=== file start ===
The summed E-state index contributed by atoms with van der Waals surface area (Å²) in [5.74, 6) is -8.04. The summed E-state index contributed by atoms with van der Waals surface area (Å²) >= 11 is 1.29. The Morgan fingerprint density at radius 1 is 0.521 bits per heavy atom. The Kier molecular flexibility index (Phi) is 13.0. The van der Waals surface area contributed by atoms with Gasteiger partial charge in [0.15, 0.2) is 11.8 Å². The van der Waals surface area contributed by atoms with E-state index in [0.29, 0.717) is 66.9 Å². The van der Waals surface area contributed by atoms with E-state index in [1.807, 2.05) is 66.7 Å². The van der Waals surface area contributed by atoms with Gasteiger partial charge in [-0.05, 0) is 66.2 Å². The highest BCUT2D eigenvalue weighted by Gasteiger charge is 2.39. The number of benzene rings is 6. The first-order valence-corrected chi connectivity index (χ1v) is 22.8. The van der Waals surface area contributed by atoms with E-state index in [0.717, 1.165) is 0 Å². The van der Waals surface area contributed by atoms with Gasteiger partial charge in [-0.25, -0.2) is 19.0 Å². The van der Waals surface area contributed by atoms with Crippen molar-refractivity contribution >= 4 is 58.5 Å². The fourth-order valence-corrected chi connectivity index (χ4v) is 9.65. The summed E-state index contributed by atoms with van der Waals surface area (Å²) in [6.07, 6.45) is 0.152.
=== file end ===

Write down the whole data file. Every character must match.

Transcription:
The summed E-state index contributed by atoms with van der Waals surface area (Å²) in [5.74, 6) is -8.04. The summed E-state index contributed by atoms with van der Waals surface area (Å²) >= 11 is 1.29. The Morgan fingerprint density at radius 1 is 0.521 bits per heavy atom. The Kier molecular flexibility index (Phi) is 13.0. The van der Waals surface area contributed by atoms with Gasteiger partial charge in [0.15, 0.2) is 11.8 Å². The van der Waals surface area contributed by atoms with E-state index in [0.29, 0.717) is 66.9 Å². The van der Waals surface area contributed by atoms with E-state index in [1.807, 2.05) is 66.7 Å². The van der Waals surface area contributed by atoms with Gasteiger partial charge in [-0.05, 0) is 66.2 Å². The highest BCUT2D eigenvalue weighted by Gasteiger charge is 2.39. The number of benzene rings is 6. The first-order valence-corrected chi connectivity index (χ1v) is 22.8. The van der Waals surface area contributed by atoms with E-state index in [0.717, 1.165) is 0 Å². The van der Waals surface area contributed by atoms with Gasteiger partial charge in [-0.25, -0.2) is 19.0 Å². The van der Waals surface area contributed by atoms with Crippen molar-refractivity contribution >= 4 is 58.5 Å². The fourth-order valence-corrected chi connectivity index (χ4v) is 9.65. The summed E-state index contributed by atoms with van der Waals surface area (Å²) in [6.07, 6.45) is 0.152.